For kids living in small rural towns, accessing the same type of learning opportunities that kids have in larger or more affluent cities can sometimes seem like the impossible dream.
In an effort to offer students in small communities more opportunity, Nebraska state senators passed a bill in 2006 that would help establish distance learning opportunities throughout the state.
Distance learning allows students to use technology while at their own school to access classes at other schools that might not be offered in their own buildings.
The advantage of distance learning is that it allows schools to share the expertise of their teachers to reach more students. The challenge is that the classes are delivered live, so students still have to make room in their school schedule to sit in on the DL class each day.
Terry Miller, Director of ESU 13, appreciated the access distance learning was giving students, but wanted to offer even more learning opportunities for them, and so the Nebraska Educational Virtual Academy, or NEVA was launched in 2008.
Miller first looked to the staff at the Valley Alternative Learning Transitioning School (VALTS) in Scottsbluff, where teachers were already effectively using technology to connect with students in an alternative school setting. By doubling the VALTS staff to four core teachers, he was able to utilize their expertise to create and teach the NEVA courses.
Teachers were each tasked with developing one or two online courses in each subject area, which they then uploaded to Moodle, a learning management system kids access online that can be customized to fit the needs of students and instructors.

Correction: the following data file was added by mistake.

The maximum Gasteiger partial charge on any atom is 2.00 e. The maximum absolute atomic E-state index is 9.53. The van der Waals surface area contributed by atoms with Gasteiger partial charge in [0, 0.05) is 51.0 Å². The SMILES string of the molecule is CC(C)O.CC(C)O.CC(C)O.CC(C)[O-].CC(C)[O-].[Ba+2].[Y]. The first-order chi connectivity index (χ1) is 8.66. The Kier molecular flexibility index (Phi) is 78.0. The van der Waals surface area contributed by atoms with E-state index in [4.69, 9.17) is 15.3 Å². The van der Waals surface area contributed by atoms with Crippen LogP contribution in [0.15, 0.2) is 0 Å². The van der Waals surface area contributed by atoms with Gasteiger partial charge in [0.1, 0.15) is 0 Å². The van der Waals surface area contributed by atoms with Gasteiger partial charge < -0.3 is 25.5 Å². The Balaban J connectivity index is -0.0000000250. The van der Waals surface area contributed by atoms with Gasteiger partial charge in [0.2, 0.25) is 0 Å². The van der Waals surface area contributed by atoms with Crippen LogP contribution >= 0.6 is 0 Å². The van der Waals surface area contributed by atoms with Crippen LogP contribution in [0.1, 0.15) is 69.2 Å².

In contrast with distance learning, virtual learning environments can be accessed by students whenever they find time, day or night. The option can be more convenient for kids with busy schedules, but requires discipline and initiative to stay on top of coursework.
Students communicate with NEVA teachers through Adobe Connect Pro, Skype, Google chat, email, text, and phone calls. They work with each other through blogs, discussion, boards, wikis, Google docs, and Google groups.
Even though students are often accessing their NEVA classes at different times, NEVA teachers work hard to promote interaction with them, and encourage collaboration among students. Teachers like Beth Still work with students at all hours through Google chat and Skype, wanting NEVA students to feel connected and comfortable asking for her help.
NEVA classes appeal to a variety of students. Some may need to earn an additional credit toward graduation. Others may want to take advantage of a class not offered at their school. Still others have jam-packed schedules and would still like to take additional courses, so they could turn to NEVA.
As rural districts continue to build on both distance learning and virtual learning environments, these resources will soon be more widely accessible for all students, regardless of their location or school size, promoting collaboration and access to the best teachers and courses throughout the state.